In preparation for Crossover Day, the Senate spent long hours deliberating and revising bill language. If Senate Bills did not pass on Crossover Day, they are no longer considered a 'live' bill and must wait until 2014 for re-consideration.
On Crossover Day - the last day a bill can transfer to the opposite chamber, and vice versa- the Senate took action on 29 bills and passed them to the House for further consideration. In total, the Senate passed 54 bills this week.
SB 101, a combination of several bills aimed at protecting second amendment rights, received favorable passage in the Senate this week. SB 101 proposes five measures within the bill, including:
Preventing public housing authorities from restricting the lawful possession of firearms by tenants in lease agreements
Authorizing non-Georgia residents with a weapons carry license from their state to carry their weapon legally in Georgia
Removing the costly and superfluous state required license currently required for a firearms dealer and requiring only a Federal Firearms License
Allowing persons between the ages of 18 - 21 to possess a weapons carry license provided they have completed basic training, or are active duty or those without a dishonorable discharge from any U.S. military branch
Strengthening confidentiality and prohibiting the state from creating and maintaining a database of license holders
If you recall, I introduced a measure earlier this session that would prohibit the state from creating a statewide gun registry; this is also one of the key provisions within SB 101.
Placing the personal information of countless legal gun owners on a public registry should never be an option open for debate. The right to bear arms is a fundamental constitutional right that must be protected. Never should the fact that one has voluntarily submitted to a background check for the purpose of getting a weapons carry license be used to profile.
Additionally, some worry that if our government ever decides to disarm its citizens, weapons carry license holders would be the first to be targeted.
This week, the Senate also voted to pass SB 224. This bill would create the Invest Georgia fund and allow access to seed capital for Georgia high tech companies. The intention of SB 224 is to bring job growth to Georgia.
The Invest Georgia fund might be advantageous to job growth in the short term, but it's projected to cost $95 million over a 5-year period. While I support job promotion in Georgia, I voted against this measure because I believe that investing tax dollars in high-risk ventures is not the best use of those dollars.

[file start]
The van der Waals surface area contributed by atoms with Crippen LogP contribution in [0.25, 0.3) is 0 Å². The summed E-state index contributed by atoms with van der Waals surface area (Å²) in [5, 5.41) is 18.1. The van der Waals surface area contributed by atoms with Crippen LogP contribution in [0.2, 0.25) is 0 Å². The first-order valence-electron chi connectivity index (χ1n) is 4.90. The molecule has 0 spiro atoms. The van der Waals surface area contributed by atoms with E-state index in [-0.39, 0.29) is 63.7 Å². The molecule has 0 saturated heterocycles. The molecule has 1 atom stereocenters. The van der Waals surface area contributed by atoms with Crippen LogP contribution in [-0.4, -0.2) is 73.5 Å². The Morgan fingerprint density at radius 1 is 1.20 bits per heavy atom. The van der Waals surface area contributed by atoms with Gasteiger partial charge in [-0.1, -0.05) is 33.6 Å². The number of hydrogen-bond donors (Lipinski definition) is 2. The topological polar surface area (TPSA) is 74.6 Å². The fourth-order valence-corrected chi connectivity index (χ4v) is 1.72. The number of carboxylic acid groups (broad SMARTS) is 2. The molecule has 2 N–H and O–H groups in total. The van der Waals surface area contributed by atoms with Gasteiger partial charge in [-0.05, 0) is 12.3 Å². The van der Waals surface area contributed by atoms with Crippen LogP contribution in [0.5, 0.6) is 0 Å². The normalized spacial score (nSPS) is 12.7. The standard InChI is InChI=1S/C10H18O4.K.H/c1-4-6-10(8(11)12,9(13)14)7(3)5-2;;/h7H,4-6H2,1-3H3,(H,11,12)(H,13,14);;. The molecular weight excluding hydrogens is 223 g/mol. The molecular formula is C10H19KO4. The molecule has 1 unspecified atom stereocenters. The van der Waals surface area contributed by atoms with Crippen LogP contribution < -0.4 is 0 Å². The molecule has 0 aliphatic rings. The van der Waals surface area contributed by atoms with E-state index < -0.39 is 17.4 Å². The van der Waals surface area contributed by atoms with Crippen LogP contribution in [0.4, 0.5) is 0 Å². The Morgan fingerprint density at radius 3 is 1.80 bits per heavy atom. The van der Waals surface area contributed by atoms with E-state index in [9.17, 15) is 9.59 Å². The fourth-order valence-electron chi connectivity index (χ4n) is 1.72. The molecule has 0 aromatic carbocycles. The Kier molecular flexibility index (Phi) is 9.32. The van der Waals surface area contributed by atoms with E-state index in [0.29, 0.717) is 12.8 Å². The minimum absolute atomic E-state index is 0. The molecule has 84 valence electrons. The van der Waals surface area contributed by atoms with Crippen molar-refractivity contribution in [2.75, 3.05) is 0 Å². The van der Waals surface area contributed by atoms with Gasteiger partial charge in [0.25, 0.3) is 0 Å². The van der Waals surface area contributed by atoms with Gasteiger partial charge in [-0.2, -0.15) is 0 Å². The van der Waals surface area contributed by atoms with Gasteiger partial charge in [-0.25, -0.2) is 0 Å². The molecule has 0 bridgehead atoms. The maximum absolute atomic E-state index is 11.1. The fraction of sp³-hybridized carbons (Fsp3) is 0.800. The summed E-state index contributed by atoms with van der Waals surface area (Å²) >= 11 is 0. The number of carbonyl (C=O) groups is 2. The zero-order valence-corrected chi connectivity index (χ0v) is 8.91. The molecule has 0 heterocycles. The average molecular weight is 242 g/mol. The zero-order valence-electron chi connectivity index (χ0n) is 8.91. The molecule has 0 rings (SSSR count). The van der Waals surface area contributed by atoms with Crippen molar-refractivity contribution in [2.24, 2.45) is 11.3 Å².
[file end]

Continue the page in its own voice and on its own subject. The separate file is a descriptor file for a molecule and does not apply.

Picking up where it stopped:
During these difficult economic times, we need to take careful account of every dollar. We don't have that kind of money right now. We've all heard of people who thought they would make millions during the dot com boom, only to go bankrupt. I did not feel comfortable voting for something which is high risk and contributes to big government.
One of the most highly debated bills this week was HB 266. This bill would update Georgia's IRS code and clarify measures from last year's tax reform package. When it comes to tax legislation, the General Assembly must act responsibly. The law and Senate Rules requirements for obtaining fiscal notes should be adhered to strictly-rather than when it's convenient.
Every time a major tax bill is revised-even if the bill is believed to be revenue neutral-a new fiscal note should be required before permitting that legislation to be voted upon, whether in committee or on the Chamber floor.
I can't speak to how the bill was handled in the House, but the Senate suspended the Rules multiple times in order to get the desired results. Tax law that places huge new taxes on the masses while simultaneously providing huge tax cuts to a small segment of the population is not good policy.
I opposed this legislation because I felt it violated the Senate Rules and state law and was also poor policy.
As Georgia continues on its road to economic recovery, the legislature should take every precaution to act in the best interests of the Georgia taxpayers. Transparency and due process should always prevail as we conduct the people's business.
Several other bills passed the Senate this week including SB1, SB13, SB23, SB62, SB76, SB85, SB92, SB94, SB96, SB99, SB113, SB116, SB121, SB145, SB155, SB156, SB160, SB163, SB165, SB168, SB170, SB172, SB177, SB178, SB179, SB181, SB185, SB187, SB189, SB193, SB194, SB195, SB204, SB206, SB207, SB209, SB210, SB212, SB213, SB216, SB218, SB225, SB226, SB228, SB231, SB234, SB236, SB241, SB242, SB243, SR293 and SR378.
The remainder of the 2013 Legislative Session will be fast paced and filled with debate; however, I want to hear from you concerning the bills mentioned above and those still on the table.
Please feel free to contact my office at any time with questions or concerns. As always, it is an honor to serve Senate District 31.